In progress...Running Figure
Last week I posted about my process of staining a new silk and wool broadcloth which is available from Hank and Spool. The process involved applying wet finely ground coffee to the fabric and grinding it into the surface with a pestle.
After approximately 24 hours the coffee had dried on the surface of the fabric and I was able to brush it away to check on the color. At that point I felt the color could be deeper so I reapplied the alum mordant described previously and allowed it to dry. I prepared new coffee grounds and actually made coffee liquid which was poured over the fabric. I did this both on the broadcloth and a piece of cotton muslin. The most interesting thing about this was seeing that the cotton absorbed the liquid while the broadcloth repelled the liquid. The liquid sat on the surface and soaked in over a period of a few minutes. I shouldn't have been surprised as wool is known for it's ability to repel liquid. At the same time, when it begins to absorb liquid it can hold much more than it's own weight. (Wool was once used to make diapers due to this property. ;-)
Watching this slow absorption I expected I would get lots of texture on the broadcloth but in fact it stained/dyed very nicely leaving only beautiful markings from later being crumpled when washed. The color from the second application is very rich but not as red as it appears in my photograph. The next application I want to try with this fabric is full emersion rather than applying to one side. The back of the fabric is many shades lighter than the "front".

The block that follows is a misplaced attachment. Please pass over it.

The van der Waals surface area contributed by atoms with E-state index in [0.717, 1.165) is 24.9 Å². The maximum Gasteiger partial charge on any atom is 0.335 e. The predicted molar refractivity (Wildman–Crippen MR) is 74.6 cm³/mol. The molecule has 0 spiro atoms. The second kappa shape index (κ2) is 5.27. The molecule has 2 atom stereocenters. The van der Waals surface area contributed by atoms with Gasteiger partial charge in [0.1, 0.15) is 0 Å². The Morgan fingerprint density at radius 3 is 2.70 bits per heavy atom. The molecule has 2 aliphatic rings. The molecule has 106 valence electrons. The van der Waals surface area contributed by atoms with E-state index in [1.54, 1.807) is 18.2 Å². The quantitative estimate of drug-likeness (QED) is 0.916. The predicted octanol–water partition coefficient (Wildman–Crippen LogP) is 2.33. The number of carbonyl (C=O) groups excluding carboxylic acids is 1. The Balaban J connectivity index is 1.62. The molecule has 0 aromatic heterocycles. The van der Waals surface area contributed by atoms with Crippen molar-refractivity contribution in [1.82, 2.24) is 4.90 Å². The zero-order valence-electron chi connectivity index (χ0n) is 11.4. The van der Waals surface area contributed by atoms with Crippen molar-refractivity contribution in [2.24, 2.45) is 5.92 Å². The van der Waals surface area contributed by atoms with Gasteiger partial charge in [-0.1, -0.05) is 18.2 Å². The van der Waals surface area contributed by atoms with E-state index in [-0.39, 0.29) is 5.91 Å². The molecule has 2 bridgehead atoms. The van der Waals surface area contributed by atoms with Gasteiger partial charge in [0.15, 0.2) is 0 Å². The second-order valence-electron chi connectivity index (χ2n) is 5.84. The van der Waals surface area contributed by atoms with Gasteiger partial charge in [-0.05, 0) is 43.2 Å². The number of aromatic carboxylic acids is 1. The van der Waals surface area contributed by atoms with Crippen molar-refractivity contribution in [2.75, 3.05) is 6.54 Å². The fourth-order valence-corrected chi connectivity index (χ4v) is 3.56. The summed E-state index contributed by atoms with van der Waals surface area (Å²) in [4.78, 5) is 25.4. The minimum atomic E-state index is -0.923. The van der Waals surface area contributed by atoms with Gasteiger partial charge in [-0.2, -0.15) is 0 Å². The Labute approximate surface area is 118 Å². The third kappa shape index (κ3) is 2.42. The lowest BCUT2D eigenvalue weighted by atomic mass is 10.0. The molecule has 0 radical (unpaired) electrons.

Using silk thread also from Hank and Spool, I began stitching by creating a random set of points which I then connected by stitching lines between them. As I stitched I saw a abstract running figure and I then focused on filling this figure in with lines both descriptive and decorative. I haven't completed the work as yet but I plan to work on the background with cotton embroidery floss in a color similar to the background itself.
This photo shows the results of the coffee staining on the muslin. The color is actually darker than the photo but not nearly as rich as the broadcloth. This is the type of markings I had expected on the broadcloth. I think because the cotton fabric is thinner it allows the liquid to spread quickly in rings but then stops and slightly puddles at the edges which creates the darker markings. The wool/silk fabric distributes the liquid more slowly and evenly which results in a more softly modeled pattern.
I plan to continue the stitching and will post the final piece when completed but that may not be next week. We'll see.
Thank you for spending time at
where tea is in the cup
and coffee on the fabric.
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